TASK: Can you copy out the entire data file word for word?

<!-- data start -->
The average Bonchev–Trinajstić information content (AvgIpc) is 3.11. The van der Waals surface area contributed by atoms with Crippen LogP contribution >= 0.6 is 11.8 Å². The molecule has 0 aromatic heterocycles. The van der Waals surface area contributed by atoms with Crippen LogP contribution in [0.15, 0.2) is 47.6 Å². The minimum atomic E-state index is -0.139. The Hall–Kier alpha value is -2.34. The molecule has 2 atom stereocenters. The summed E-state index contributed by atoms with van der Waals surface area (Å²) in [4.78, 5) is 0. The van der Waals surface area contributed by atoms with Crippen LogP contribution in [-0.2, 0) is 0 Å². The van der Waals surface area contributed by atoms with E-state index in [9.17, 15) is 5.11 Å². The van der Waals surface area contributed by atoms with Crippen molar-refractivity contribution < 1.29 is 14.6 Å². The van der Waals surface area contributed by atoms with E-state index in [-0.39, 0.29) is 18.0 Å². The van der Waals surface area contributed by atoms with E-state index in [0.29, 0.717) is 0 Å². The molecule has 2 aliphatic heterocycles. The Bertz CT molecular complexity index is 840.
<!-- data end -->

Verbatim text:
The average Bonchev–Trinajstić information content (AvgIpc) is 3.11. The van der Waals surface area contributed by atoms with Crippen LogP contribution >= 0.6 is 11.8 Å². The molecule has 0 aromatic heterocycles. The van der Waals surface area contributed by atoms with Crippen LogP contribution in [0.15, 0.2) is 47.6 Å². The minimum atomic E-state index is -0.139. The Hall–Kier alpha value is -2.34. The molecule has 2 atom stereocenters. The summed E-state index contributed by atoms with van der Waals surface area (Å²) in [4.78, 5) is 0. The van der Waals surface area contributed by atoms with Crippen LogP contribution in [-0.2, 0) is 0 Å². The van der Waals surface area contributed by atoms with E-state index in [9.17, 15) is 5.11 Å². The van der Waals surface area contributed by atoms with Crippen molar-refractivity contribution < 1.29 is 14.6 Å². The van der Waals surface area contributed by atoms with E-state index in [-0.39, 0.29) is 18.0 Å². The van der Waals surface area contributed by atoms with E-state index in [0.29, 0.717) is 0 Å². The molecule has 2 aliphatic heterocycles. The Bertz CT molecular complexity index is 840.